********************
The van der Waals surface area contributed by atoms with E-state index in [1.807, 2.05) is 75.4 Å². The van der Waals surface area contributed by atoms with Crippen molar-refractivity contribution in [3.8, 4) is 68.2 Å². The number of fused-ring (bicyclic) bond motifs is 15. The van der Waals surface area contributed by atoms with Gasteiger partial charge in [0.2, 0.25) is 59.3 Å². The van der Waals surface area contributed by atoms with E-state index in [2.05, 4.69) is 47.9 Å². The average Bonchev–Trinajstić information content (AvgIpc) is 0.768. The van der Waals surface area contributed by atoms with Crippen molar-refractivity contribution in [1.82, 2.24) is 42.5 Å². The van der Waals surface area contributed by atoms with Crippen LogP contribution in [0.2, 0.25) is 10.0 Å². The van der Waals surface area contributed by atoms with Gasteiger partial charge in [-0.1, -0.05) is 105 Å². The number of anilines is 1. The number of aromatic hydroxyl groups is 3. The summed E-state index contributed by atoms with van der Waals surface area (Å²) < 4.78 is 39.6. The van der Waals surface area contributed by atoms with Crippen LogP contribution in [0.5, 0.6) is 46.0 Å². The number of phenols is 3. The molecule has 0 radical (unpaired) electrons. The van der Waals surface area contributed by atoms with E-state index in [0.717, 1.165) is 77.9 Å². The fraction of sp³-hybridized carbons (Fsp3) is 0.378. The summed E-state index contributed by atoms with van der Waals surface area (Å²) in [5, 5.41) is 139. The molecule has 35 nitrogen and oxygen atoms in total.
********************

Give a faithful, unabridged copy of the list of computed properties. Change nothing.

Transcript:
The van der Waals surface area contributed by atoms with E-state index in [1.807, 2.05) is 75.4 Å². The van der Waals surface area contributed by atoms with Crippen molar-refractivity contribution in [3.8, 4) is 68.2 Å². The number of fused-ring (bicyclic) bond motifs is 15. The van der Waals surface area contributed by atoms with Gasteiger partial charge in [0.2, 0.25) is 59.3 Å². The van der Waals surface area contributed by atoms with E-state index in [2.05, 4.69) is 47.9 Å². The average Bonchev–Trinajstić information content (AvgIpc) is 0.768. The van der Waals surface area contributed by atoms with Crippen molar-refractivity contribution in [1.82, 2.24) is 42.5 Å². The van der Waals surface area contributed by atoms with Crippen LogP contribution in [0.2, 0.25) is 10.0 Å². The van der Waals surface area contributed by atoms with Gasteiger partial charge in [-0.1, -0.05) is 105 Å². The number of anilines is 1. The number of aromatic hydroxyl groups is 3. The summed E-state index contributed by atoms with van der Waals surface area (Å²) < 4.78 is 39.6. The van der Waals surface area contributed by atoms with Crippen LogP contribution in [0.5, 0.6) is 46.0 Å². The number of phenols is 3. The molecule has 0 radical (unpaired) electrons. The van der Waals surface area contributed by atoms with E-state index in [0.717, 1.165) is 77.9 Å². The fraction of sp³-hybridized carbons (Fsp3) is 0.378. The summed E-state index contributed by atoms with van der Waals surface area (Å²) in [5, 5.41) is 139. The molecule has 35 nitrogen and oxygen atoms in total.